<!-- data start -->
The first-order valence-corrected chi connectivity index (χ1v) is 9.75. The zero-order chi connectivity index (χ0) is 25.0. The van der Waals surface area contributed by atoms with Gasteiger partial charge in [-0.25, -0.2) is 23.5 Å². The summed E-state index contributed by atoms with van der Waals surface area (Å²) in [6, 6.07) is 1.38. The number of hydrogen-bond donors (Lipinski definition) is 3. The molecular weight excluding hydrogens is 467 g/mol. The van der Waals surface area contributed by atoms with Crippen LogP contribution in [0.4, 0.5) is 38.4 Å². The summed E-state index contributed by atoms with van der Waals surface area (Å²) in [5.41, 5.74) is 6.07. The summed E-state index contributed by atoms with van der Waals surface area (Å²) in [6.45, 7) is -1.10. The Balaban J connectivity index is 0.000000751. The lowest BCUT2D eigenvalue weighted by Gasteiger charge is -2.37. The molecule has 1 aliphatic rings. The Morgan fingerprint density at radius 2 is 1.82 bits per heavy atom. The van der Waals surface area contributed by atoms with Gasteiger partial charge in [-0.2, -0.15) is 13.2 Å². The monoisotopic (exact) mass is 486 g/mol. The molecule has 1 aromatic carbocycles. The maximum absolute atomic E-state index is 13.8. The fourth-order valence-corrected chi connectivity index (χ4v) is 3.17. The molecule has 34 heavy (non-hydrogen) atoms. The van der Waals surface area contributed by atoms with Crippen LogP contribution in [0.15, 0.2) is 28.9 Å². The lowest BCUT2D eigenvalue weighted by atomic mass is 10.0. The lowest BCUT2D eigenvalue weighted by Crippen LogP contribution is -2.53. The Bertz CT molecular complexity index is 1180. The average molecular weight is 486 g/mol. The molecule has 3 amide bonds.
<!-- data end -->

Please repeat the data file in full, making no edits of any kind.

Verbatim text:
The first-order valence-corrected chi connectivity index (χ1v) is 9.75. The zero-order chi connectivity index (χ0) is 25.0. The van der Waals surface area contributed by atoms with Gasteiger partial charge in [-0.25, -0.2) is 23.5 Å². The summed E-state index contributed by atoms with van der Waals surface area (Å²) in [6, 6.07) is 1.38. The number of hydrogen-bond donors (Lipinski definition) is 3. The molecular weight excluding hydrogens is 467 g/mol. The van der Waals surface area contributed by atoms with Crippen LogP contribution in [0.4, 0.5) is 38.4 Å². The summed E-state index contributed by atoms with van der Waals surface area (Å²) in [5.41, 5.74) is 6.07. The summed E-state index contributed by atoms with van der Waals surface area (Å²) in [6.45, 7) is -1.10. The Balaban J connectivity index is 0.000000751. The lowest BCUT2D eigenvalue weighted by Gasteiger charge is -2.37. The molecule has 1 aliphatic rings. The Morgan fingerprint density at radius 2 is 1.82 bits per heavy atom. The van der Waals surface area contributed by atoms with Gasteiger partial charge in [-0.2, -0.15) is 13.2 Å². The monoisotopic (exact) mass is 486 g/mol. The molecule has 1 aromatic carbocycles. The maximum absolute atomic E-state index is 13.8. The fourth-order valence-corrected chi connectivity index (χ4v) is 3.17. The molecule has 34 heavy (non-hydrogen) atoms. The van der Waals surface area contributed by atoms with Crippen LogP contribution in [0.15, 0.2) is 28.9 Å². The lowest BCUT2D eigenvalue weighted by atomic mass is 10.0. The lowest BCUT2D eigenvalue weighted by Crippen LogP contribution is -2.53. The Bertz CT molecular complexity index is 1180. The average molecular weight is 486 g/mol. The molecule has 3 amide bonds.